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Felix Otto

Max Planck Institute for Mathematics in the Sciences
Visit: 
Tuesday, January 7, 2020 to Thursday, January 9, 2020
Lectures: 

 

Series Title: Randomness in Partial Differential Equations

All three talks are about elliptic or parabolic partial differential equations with some quenched or thermal randomness, which generates cancellations on large scales or roughness on small scales. Tackling this randomness requires a fresh view upon the classical regularity theory for these equations.

Lecture 1: Tuesday, January 7, 2020, 3:00 – 3:50 p.m.  MS 6627

Quantitative stochastic homogenization - In the first talk, the equations will be linear elliptic equations in divergence form, and the (quenched) randomness will reside in the coefficient field, reflecting an incomplete knowledge of a heterogeneous – say conducting – medium. If the statistics are stationary and ergodic, this random medium behaves on large scales like a homogeneous one – a qualitatively well-understood phenomenon known as stochastic homogenization. Making this connection fully quantitative is an area of recent activity; some representative results will be discussed. Key are suitable coordinates, their sensitivities w. r. t. the coefficient field, and elliptic regularity theory in form of “annealed” Calderón-Zygmund estimates.

Watch video of Lecture 1.

Lecture 2: Wednesday, January 8, 2020, 3:00 – 3:50 p.m.  MS 6627

Quasi-linear singular stochastic equations - In the second talk, the equations will be parabolic with a non-linearity in the leading-order term, and driven by thermal noise in the form of a random right hand side. The challenge comes from the fact that this “driver” is so rough that the nonlinearity requires a renormalization. We show that the tools and notions of regularity structures, devised for the semi-linear setting, also fit this quasi-linear setting. Guided by considering an entire class of non-linearities, these tools provide a representation of the solution manifold, which is efficient despite the low regularity of the solutions, and is stable in the presence of divergent terms. This representation by expansion is quantified through a kernel-free Schauder theory.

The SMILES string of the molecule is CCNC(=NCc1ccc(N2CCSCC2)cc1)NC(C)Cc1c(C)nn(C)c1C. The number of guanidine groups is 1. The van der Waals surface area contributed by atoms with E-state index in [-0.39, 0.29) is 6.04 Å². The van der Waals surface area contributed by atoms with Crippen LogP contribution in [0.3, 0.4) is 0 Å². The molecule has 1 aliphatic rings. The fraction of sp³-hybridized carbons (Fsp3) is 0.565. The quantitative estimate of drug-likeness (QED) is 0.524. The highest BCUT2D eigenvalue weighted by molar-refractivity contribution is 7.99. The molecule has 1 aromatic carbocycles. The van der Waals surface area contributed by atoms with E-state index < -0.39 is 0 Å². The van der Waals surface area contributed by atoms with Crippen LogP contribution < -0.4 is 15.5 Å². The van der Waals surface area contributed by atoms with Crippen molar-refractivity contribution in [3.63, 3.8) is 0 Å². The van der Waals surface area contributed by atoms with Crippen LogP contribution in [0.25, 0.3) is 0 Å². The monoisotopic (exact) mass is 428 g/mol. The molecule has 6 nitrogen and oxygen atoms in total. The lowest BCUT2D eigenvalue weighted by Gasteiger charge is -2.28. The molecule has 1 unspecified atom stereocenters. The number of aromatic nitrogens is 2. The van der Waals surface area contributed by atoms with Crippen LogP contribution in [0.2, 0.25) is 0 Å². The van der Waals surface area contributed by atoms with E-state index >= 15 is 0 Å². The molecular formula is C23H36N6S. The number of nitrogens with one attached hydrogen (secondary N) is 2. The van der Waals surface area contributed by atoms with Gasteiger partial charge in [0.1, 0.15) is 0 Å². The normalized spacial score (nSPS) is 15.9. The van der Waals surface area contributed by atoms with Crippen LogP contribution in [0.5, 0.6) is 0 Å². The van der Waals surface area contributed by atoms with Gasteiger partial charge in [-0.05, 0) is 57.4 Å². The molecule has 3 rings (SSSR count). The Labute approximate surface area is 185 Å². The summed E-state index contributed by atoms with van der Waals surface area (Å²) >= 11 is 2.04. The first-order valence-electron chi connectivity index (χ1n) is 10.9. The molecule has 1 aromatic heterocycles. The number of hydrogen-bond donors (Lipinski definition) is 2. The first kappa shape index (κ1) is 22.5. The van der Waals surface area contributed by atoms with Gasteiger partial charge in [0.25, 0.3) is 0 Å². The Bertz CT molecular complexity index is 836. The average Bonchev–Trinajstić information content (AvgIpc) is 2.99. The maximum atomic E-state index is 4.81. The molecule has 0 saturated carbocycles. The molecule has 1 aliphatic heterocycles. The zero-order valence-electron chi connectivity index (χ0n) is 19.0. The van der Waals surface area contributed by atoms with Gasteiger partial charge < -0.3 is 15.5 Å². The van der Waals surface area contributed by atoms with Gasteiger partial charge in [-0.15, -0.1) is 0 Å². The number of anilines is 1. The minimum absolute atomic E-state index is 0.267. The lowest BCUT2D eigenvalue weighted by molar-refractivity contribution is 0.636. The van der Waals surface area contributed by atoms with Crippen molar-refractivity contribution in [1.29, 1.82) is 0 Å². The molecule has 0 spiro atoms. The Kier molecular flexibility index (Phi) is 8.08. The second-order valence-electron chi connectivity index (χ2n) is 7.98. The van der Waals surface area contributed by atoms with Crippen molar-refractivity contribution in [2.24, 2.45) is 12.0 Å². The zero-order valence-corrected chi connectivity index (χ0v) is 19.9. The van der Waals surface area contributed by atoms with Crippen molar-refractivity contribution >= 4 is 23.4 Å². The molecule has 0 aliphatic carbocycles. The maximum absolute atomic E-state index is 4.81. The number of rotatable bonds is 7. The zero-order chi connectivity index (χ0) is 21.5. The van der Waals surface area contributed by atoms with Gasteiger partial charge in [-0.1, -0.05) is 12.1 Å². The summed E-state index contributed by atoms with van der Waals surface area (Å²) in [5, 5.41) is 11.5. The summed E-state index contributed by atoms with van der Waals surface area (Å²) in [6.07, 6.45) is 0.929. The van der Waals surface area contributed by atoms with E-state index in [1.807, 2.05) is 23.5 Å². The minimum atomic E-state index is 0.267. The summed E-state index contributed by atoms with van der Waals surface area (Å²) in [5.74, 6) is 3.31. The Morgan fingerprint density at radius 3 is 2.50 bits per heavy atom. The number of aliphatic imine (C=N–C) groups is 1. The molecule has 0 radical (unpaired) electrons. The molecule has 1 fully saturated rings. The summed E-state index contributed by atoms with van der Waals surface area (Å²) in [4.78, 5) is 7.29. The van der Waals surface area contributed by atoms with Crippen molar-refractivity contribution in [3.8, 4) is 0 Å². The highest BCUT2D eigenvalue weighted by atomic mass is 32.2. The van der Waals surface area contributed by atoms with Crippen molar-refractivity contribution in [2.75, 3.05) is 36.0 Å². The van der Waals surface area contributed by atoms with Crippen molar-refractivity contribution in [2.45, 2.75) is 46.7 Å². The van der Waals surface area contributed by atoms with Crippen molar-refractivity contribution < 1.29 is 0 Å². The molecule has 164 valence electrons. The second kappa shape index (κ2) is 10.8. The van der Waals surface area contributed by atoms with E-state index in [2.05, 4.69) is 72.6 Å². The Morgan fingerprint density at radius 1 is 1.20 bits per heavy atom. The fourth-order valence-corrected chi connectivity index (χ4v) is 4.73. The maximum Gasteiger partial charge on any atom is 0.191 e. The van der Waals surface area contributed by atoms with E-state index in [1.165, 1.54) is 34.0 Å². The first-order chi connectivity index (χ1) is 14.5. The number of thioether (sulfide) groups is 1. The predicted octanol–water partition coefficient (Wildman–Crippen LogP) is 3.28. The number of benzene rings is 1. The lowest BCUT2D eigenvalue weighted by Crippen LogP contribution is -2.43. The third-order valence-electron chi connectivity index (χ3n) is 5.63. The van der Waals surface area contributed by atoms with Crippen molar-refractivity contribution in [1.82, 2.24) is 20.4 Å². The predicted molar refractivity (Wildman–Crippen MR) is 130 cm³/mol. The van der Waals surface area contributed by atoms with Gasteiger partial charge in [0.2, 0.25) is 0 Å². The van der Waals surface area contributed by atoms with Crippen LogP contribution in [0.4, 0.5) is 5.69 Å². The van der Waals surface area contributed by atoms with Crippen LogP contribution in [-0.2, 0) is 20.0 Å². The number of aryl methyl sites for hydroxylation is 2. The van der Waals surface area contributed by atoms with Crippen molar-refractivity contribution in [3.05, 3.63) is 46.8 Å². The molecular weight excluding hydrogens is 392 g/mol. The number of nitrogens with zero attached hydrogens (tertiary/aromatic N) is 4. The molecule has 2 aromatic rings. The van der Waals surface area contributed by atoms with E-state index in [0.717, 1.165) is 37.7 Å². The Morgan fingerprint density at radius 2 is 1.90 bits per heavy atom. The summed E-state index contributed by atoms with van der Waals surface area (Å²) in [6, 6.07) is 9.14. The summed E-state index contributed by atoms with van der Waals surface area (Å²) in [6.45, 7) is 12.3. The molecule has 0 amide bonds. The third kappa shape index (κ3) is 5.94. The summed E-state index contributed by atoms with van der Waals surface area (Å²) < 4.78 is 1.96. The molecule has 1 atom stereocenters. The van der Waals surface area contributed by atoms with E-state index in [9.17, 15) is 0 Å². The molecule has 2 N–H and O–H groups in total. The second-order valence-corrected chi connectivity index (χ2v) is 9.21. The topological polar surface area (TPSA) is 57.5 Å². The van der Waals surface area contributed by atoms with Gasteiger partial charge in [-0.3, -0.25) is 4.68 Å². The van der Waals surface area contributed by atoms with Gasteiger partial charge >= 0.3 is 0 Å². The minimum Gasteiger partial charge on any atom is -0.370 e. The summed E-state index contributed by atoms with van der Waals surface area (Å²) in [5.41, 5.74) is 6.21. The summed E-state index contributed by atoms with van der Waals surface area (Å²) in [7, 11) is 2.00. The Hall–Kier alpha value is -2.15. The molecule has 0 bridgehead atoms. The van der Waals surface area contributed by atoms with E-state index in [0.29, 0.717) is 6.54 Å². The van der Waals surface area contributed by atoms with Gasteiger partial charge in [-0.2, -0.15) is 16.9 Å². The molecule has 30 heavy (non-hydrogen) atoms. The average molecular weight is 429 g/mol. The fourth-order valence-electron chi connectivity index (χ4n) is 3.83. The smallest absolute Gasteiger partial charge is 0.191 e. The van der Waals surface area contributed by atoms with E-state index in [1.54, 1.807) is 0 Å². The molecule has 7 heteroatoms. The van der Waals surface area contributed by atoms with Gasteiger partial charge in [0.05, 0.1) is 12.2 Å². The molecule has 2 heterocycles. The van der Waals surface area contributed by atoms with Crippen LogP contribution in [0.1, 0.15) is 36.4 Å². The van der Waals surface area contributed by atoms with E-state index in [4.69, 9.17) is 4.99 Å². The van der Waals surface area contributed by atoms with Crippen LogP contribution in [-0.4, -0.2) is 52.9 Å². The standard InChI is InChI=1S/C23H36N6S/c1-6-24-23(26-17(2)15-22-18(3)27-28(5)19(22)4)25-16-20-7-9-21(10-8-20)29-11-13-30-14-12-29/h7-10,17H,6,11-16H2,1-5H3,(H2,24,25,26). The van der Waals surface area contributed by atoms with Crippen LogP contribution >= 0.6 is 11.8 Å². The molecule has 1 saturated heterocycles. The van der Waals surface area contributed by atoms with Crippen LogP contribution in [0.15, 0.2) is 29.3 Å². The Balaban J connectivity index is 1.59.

Watch video of Lecture 2.

Lecture 3: Thursday, January 9, 2020, 3:00 – 3:50 p.m.   MS 6627

Matching Poisson to Lebesgue - In the third talk, we consider the problem of optimally matching the Poisson point process to the uniform distribution, in the thermodynamic regime. This problem in optimal transportation means solving the Monge-Ampère equation driven by a microscopically rough and random right hand side. Especially the two-dimensional case is subtle because of a logarithmic divergence in the macroscopic displacement, reminiscent of the Gaussian free field. We mesoscopically capture this subtle behavior by a quantitative large-scale linearization of the Monge-Ampère equation through the Poisson equation. It relies on an entirely variational approach to the recent f-regularity theory for the Monge-Ampère equation.

Watch video of Lecture 3.